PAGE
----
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A mixed-methods feasibility study of an intervention to improve men’s mental health and wellbeing during their transition to fatherhood

Abstract

Background

Many health visiting services in England use the Promotional Guide system with mothers and fathers, an intervention to support their transition to parenthood, but there is little known about its use and effectiveness, especially with fathers. The aim of this study was to test the feasibility and acceptability of the Promotional Guide system with first-time fathers and pilot potential outcome measures to assess their mental health and wellbeing.

Methods

A mixed methods prospective observational cohort study. Expectant first-time fathers were recruited from four London (UK) local authority boroughs. Data were collected through online pre and post intervention questionnaires, and semi-structured telephone interviews. Quantitative data were analysed using descriptive statistics and qualitative data were analysed using framework analysis.

Results

Eighty-six fathers were interested in participating; 7 did not meet inclusion criteria and 79 were invited to complete the baseline questionnaire. Questionnaires completed by 45 men at both timepoints were included in the final analysis. Mean and standard deviations were calculated for all outcomes, showing a slight deterioration in the scores across all measures in the postnatal period compared to the antenatal. Ten of these men were also interviewed. Six major categories were identified: 1) Experience of health visitor contact, 2) Experience of Promotional Guides, 3) Experience of perinatal health services, 4) Experience of fatherhood, 5) Fathers’ mental health and wellbeing, and 6) Experience of the research process.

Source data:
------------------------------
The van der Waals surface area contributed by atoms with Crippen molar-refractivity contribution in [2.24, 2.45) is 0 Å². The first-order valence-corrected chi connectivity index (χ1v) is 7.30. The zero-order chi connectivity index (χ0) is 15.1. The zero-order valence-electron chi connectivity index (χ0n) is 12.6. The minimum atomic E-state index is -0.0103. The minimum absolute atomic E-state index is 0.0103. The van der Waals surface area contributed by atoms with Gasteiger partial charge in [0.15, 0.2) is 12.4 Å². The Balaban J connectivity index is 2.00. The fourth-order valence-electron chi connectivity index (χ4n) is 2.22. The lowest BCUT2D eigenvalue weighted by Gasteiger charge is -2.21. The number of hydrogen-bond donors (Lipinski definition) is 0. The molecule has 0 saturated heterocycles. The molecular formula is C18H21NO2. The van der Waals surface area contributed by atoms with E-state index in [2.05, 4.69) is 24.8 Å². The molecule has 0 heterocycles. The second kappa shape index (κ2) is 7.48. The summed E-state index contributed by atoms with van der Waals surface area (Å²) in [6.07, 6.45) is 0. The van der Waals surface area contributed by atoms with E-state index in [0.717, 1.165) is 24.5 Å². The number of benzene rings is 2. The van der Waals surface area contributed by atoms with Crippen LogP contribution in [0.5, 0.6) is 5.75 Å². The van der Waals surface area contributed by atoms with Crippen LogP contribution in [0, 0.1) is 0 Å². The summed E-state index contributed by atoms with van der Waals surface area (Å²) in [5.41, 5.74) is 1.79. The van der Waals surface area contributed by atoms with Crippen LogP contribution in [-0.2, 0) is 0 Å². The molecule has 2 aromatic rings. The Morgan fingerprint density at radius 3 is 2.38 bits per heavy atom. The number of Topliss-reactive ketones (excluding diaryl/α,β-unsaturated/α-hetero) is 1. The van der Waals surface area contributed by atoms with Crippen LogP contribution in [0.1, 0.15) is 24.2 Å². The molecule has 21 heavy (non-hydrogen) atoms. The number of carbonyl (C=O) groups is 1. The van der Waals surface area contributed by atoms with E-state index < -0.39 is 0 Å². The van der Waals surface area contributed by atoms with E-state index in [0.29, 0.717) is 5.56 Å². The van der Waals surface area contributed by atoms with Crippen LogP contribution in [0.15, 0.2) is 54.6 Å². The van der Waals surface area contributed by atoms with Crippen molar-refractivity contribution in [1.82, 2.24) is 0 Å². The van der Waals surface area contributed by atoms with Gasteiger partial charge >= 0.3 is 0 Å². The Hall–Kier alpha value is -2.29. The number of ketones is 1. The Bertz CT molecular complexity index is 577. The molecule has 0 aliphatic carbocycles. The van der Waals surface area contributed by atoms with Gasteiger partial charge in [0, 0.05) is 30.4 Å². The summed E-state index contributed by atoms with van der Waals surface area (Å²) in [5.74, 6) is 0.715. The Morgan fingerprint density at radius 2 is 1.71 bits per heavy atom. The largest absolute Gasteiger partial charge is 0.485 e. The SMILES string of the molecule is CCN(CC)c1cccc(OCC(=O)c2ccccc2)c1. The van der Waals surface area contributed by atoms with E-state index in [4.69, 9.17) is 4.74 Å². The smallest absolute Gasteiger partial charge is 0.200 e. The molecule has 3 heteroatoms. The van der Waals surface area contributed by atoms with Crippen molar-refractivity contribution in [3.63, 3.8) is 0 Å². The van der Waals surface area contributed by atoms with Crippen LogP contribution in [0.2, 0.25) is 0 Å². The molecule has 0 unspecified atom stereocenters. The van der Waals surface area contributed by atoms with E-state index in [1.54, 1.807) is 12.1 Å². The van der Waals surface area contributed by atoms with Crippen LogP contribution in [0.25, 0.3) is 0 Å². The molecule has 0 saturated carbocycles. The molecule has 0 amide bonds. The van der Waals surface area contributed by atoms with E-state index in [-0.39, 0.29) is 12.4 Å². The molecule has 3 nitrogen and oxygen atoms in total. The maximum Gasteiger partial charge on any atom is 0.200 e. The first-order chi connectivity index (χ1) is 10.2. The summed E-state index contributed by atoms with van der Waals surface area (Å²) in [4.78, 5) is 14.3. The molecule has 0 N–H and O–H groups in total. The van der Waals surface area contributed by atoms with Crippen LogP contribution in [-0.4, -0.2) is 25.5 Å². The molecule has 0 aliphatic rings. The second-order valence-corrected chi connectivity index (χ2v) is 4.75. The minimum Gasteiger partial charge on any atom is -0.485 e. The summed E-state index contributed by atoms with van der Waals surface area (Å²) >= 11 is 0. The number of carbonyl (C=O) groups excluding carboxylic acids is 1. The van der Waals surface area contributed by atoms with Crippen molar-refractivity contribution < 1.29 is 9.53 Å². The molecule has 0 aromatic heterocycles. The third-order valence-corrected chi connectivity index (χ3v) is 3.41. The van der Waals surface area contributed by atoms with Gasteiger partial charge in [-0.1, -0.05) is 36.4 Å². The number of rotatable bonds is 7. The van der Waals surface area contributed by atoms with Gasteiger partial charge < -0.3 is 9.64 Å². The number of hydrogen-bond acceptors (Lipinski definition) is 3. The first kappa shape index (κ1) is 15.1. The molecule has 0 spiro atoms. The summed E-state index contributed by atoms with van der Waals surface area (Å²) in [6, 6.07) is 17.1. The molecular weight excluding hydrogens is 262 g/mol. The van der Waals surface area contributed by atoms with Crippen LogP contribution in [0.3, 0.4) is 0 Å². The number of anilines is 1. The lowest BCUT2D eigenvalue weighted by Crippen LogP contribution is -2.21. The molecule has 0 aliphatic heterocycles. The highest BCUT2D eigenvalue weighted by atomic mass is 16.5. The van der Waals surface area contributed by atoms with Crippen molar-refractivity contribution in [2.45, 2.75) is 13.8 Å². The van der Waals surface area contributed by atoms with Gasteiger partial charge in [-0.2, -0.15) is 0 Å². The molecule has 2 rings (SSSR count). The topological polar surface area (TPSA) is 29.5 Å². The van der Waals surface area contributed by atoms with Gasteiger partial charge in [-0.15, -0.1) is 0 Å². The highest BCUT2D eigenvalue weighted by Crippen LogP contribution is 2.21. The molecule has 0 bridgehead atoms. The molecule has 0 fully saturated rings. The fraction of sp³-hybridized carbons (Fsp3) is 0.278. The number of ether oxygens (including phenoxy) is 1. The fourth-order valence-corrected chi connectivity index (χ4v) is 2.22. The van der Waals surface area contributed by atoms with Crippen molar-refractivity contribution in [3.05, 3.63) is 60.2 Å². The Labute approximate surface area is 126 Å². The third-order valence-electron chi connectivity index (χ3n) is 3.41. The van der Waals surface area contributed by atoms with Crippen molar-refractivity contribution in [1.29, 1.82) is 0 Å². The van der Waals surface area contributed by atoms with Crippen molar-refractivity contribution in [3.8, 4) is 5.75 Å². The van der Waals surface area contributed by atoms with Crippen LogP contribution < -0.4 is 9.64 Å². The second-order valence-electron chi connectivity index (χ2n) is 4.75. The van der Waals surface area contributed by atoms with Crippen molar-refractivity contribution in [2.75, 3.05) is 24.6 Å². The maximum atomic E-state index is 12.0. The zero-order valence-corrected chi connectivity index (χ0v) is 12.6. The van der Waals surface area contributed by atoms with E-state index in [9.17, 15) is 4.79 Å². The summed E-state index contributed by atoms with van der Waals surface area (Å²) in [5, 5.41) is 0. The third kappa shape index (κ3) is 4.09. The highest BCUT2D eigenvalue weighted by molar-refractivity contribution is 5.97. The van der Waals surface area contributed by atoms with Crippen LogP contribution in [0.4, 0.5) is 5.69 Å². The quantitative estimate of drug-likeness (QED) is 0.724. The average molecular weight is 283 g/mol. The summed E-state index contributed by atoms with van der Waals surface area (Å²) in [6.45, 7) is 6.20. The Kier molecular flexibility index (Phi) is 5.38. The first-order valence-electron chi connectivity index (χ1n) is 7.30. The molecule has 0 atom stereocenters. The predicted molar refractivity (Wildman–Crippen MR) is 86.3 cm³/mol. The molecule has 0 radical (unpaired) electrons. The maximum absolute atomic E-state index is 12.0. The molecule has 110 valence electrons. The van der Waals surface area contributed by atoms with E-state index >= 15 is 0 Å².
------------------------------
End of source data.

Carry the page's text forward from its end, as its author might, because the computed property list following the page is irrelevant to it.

While antenatal and postnatal outcomes were collected from 45 first-time fathers, none had received the intervention in its entirety. This study identified major gaps in the implementation of the Promotional Guide system with fathers.

Conclusion

This study assessed recruitment of first-time fathers, time to complete recruitment, and retention rates and identified outcome measures that could be used in a future definitive study. While it wasn’t possible to examine the potential changes following the use of the Promotional Guide system, the study reported on the changes in the fathers’ ‘states’ in the antenatal and postnatal period. It provided a narrative on whether first-time fathers found it acceptable to be asked about their mental health and wellbeing, highlighted their specific needs during their transition to fatherhood, and how they wanted to be supported. It also identified barriers to implementation of the Promotional Guide system by health visitors, which need to be addressed prior to any future research into this intervention. These findings have a number of implications for researchers, health professionals, health service managers, commissioners, policy makers and parents.

Peer Review reports

Background

Fathers’ mental health during the perinatal period has received more attention in recent years, with research suggesting depression experienced by up to 10% [1], and anxiety by up to 18% [2] of fathers in the antenatal and postnatal periods. The period from an infant’s conception to the age of two is a crucial time for child development, and experiences during this time are likely to influence the rest of the child’s life [3]. Similar to the impacts of maternal depression, mental health problems in fathers are associated with cognitive, emotional, social and behavioural problems in children [4,5,6]. Poor mental health in fathers also means that they may not be able to adequately support their partners in the perinatal period [7, 8]. Support for new fathers and addressing their mental health needs during this period is therefore important for the wellbeing of the whole family.